EventBridge to Lambda

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About this Architecture

Here is some information about this architecture.

This solution shows how to invoke a Lamdba function from an EventBridge. This demonstrates how to create powerful event driven architectures using EventBridge and other AWS services like Lambda.

In this solution, we create the following resources:

  1. A Lambda function that logs some information to CloudWatch (a demo function)

  2. A EventBridge rule and target that processes incoming events and sends them to the lambda function if there is a match

  3. Related resources such as IAM roles and policies

This solution was adapted from: https://github.com/aws-samples/serverless-patterns/tree/main/eventbridge-lambda-terraform

How to Build This Solution

Here are the steps you can follow to build this solution on your own.

Get Your AWS Credentials

If you're using the Skillmix Labs feature, open the lab settings (the beaker icon) on the right side of the code editor. Then, click the Start Lab button to start hte lab environment.

Wait for the credentials to load. Then run this in the terminal:

$ aws configure --profile smx-lab
AWS Access Key ID [None]: AKIA3E3W34P42CSHXDH5
AWS Secret Access Key [None]: vTmqpOqefgJfse8i6QwzgpjgswPjHZ6h/oiQq4zf
Default region name [None]: us-west-2
Default output format [None]: json

Be sure to name your credentials profile 'smx-lab'. Remember to replace <lab access key> and <lab secret key> with the access key and secret key you get from the “Lab Environment” you started above.

Note: If you're using your own AWS account you'll need to ensure that you've created and configured a named AWS CLI profile named smx-lab.

Create the Terraform File

We'll be doing all of our work in one Terraform file. Create a new directory on your computer somewhere, and then create a file named main.tf in it.

Create the Terraform & Provider Block

The first step is to create a Terraform and Provider blocks. These blocks bootstrap our project with the required plugins and provider configuration.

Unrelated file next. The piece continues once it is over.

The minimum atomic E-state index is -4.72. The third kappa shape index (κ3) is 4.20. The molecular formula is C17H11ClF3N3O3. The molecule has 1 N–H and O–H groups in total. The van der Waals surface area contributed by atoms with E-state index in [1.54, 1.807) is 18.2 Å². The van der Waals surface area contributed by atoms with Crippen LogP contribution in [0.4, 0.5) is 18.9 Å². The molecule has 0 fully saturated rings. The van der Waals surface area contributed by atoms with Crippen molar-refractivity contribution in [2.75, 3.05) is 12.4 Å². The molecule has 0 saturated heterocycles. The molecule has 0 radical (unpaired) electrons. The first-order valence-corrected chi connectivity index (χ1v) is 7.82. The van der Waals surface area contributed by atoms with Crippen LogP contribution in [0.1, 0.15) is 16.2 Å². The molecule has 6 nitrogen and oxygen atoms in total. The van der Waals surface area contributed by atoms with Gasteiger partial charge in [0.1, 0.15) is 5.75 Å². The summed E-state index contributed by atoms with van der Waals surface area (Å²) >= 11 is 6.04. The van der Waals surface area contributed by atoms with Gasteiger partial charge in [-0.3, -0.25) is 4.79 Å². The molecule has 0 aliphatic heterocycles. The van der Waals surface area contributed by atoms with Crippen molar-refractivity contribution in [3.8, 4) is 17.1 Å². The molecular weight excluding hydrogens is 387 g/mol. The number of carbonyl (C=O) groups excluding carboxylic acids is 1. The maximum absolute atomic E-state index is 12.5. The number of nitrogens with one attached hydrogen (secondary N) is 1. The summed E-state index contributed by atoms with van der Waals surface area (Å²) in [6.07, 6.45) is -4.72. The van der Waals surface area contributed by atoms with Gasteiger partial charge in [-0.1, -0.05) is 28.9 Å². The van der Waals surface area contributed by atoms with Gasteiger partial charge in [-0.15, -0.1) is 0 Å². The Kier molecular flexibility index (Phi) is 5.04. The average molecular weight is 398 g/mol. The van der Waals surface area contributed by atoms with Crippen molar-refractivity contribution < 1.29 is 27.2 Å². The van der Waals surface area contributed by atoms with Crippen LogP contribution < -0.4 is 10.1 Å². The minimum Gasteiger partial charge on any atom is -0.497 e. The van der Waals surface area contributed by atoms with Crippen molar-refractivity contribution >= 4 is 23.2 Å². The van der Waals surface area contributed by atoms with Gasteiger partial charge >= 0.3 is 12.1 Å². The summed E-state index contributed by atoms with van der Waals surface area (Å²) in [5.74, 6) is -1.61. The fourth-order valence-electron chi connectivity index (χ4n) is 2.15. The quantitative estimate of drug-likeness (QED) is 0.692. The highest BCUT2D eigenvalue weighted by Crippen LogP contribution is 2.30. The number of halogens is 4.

Append this code to the main.tf file:

terraform {
  required_providers {
	aws = {
	  source  = "hashicorp/aws"
	  version = "~> 4.22"

  required_version = ">= 0.14.9"

provider "aws" {
  profile = "smx-lab"
  region  = "us-west-2"

  • The required_providers block specifies that the AWS provider is required, with a source of "hashicorp/aws" and a version of "~> 4.22".

  • The required_version block specifies the minimum version of Terraform required to run this code, which is ">= 0.14.9".

  • The provider block specifies the AWS provider configuration, with the profile set to "default" and the region set to "us-east-1".

Create the Data Blocks

Next, we will create two data sources that will allow us to access information about the current AWS account and region. The first line of code, data "aws_caller_identity" "current" {}, will create a data source that will provide information about the current AWS account, such as the account ID and the ARN. The second line of code, data "aws_region" "current" {}, will create a data source that will provide information about the current AWS region, such as the region name and the region code.

Append this code to the main.tf file:

data "aws_caller_identity" "current" {}

data "aws_region" "current" {}

Create the Lambda Function Resource

Next, let's create the Lambda function resource. This resource defines the following:

  • The function name

  • The local file that contains the function code

  • A hash that uniquely identifies a specific version of the function file

  • The path to the handler (filename.function_name)

  • The IAM Role resource (created later on)

  • The runtime

Append this code to the main.tf file:

resource "aws_lambda_function" "lambda_function" {
  function_name    = "ConsumerFunction"
  filename         = data.archive_file.lambda_zip_file.output_path
  source_code_hash = data.archive_file.lambda_zip_file.output_base64sha256
  handler          = "app.handler"
  role             = aws_iam_role.lambda_iam_role.arn
  runtime          = "nodejs14.x"

Create the Lambda JS File

Next, let's create the actual JS file that contains the function we want Lambda to run. For demo purposes, we have a very simple function that just logs the event object. Logging like this will output log statement to CloudWatch, which we can look at later on.

Create a new folder in your director named src, and put a file in it called app.js. Add this code to the file.

/*! Copyright Amazon.com, Inc. or its affiliates. All Rights Reserved.
 *  SPDX-License-Identifier: MIT-0

exports.handler = async (event) => {
  console.log(JSON.stringify(event, null, 2))

Create the Lambda Zip File Resource